More Student Responses from Debating Globalization

Framing the Global Fellow Sean Metzger is teaching at Fudan University as part of a University of California-Fudan exchange this fall.

In his class ‘Debating Globalization‘ Metzger is asking his students to think about globalization, what it may or may not be, and how it intersects with their lives. The Framing the Global volume is one of the core texts Metzger’s students are working with.

Early in their semester, Metzger asked his students: What would you like your entry point into global research to be and why?

We’ve already shared three responses to that question — here now are two more.

International Law and International Markets — Jennie Christensen

There are two primary entry points for global research that I am interested in: international law and international markets.

My interest in the first is founded in both my curricular and extracurricular pursuits. One of my majors is political science because I am interested in law and going to law school, hence I am most inclined towards a legal entry point for global research.

This entry point is, of course, just a beginning point and I can see larger questions emerging from here – questions on how the international community does/does not work together to enforce human rights norms, the effectiveness or lack thereof of international laws, and how organizations like the UN and the inter-American system shape the global. These are questions that I would be interested in pursuing from a legal entry point.

My other entry point, largely influenced by my experience as a communication major and my market research internship here in China, would be focused on international markets/business. I am genuinely interested in the trade, business, and communication that occurs amongst countries. Though I realize this entry point is broad, it is a subject that I wish to further explore in this class.

A potential topic for my group project (if others are interested) may be on Intellectual Property Laws and the circulation/market for counterfeit products. This subject would serve as a way to explore how these two interests (law and markets) intersect within the global.

Jennie Christensen is a Junior at the University of California, Santa Barbara. She is majoring in Political Science and Communication, with a minor in Global Peace & Security. She is interested in issues pertaining to international law and human rights. To further pursue these interests, she works as a Research Assistant for Stanford’s Human Rights Center.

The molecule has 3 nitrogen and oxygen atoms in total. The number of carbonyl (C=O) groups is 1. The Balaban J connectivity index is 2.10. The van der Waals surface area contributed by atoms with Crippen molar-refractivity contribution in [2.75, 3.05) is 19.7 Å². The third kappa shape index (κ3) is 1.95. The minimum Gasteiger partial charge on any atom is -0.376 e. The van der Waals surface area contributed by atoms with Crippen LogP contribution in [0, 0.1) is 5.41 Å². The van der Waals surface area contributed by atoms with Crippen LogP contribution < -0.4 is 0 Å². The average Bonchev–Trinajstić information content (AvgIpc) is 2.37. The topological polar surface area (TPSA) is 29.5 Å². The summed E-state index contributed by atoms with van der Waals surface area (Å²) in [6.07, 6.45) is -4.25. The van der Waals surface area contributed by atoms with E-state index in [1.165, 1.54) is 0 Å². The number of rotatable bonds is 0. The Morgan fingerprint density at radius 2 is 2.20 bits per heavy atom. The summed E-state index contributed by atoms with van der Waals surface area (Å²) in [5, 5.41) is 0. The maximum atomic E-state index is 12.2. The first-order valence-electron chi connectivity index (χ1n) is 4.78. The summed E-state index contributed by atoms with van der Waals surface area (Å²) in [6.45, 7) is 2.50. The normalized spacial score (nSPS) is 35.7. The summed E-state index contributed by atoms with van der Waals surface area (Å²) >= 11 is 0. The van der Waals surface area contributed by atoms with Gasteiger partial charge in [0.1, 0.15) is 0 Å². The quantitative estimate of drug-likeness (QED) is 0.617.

Global Wine — Jared Earles


Great Wall Wine’s vineyards lie mostly in Shandong province. In 2010 Great Wall produced 50-thousand tons, making it China’s largest producer. Image via Kentaro IEMOTO. (Flickr Creative Commons.)

One entry point to the global is wine. As perhaps the world’s most consumed alcoholic beverage, wine is produced on every inhabited continent and all wine markets are typified by a mix of both domestic and imported wines (even in cases in which nations produce a sufficient supply to satisfy domestic demand).

As such, consumption of wine is by nature a global interaction as even most nations’ domestic wines contain elements that were either previously or currently imported (clones of grapes from nation A grafted onto root stock from nation B grown in the unique home climate of nation C); else the wine can be directly imported as every nation except France, Spain, and Italy often have an equally (if not more) robust import market for wine as their domestic production.

Similarly, there is a French anecdote that vines younger than 75 years do not produce wine fit to drink, so wine both crosses spatial and temporal boundaries. Much of the prestige of Bordeaux comes from the same vines being grown in the same soil in the same way for centuries so that the process of wine making has been“perfected.”

In the last 15 years, China has entered into the scene and in 2014, for the first time, China was the world’s largest consumer of red wine. Despite being a relative newcomer to wine production, China now is the world’s fifth largest producer and after a decade of exponential growth is on pace to be the world’s largest wine producer before 2020.

Despite this rapid increase in production, the growth of wine imports in China has been even more pronounced. And the particular selection of imports that Chinese prefer to buy can be seen as a cultural marker both of “Chineseness” (red wines because of their fortuitous color, Bordeaux wines because of their prestige) and westernizing influences (wine consumption correlated with wealth, as in western nations, the choice of wine over traditional Chinese liquors as an entree to global acculturation).

However after France, Australia, South Africa, and Chile are the most important wine importers in China, placing Chinese wine exposure firmly at the crossroads between “old world” and “new world” wines. As alcohol consumption is a highly important aspect of culture and business (certainly a more important aspect of business than in the US and other western nations), the rise of wine (and its accompanying decline in “old world” nations where less production at higher prices has been the recent trend) both mirrors and drives a reshaping of culture and the global marketplace.

Jared Earles enjoys skipping stones, meeting strangers, and watching his dog chase things. He’s a fourth year student in Global Economics with a Chinese emphasis at the University of California-Santa Cruz and a citizen of the world.

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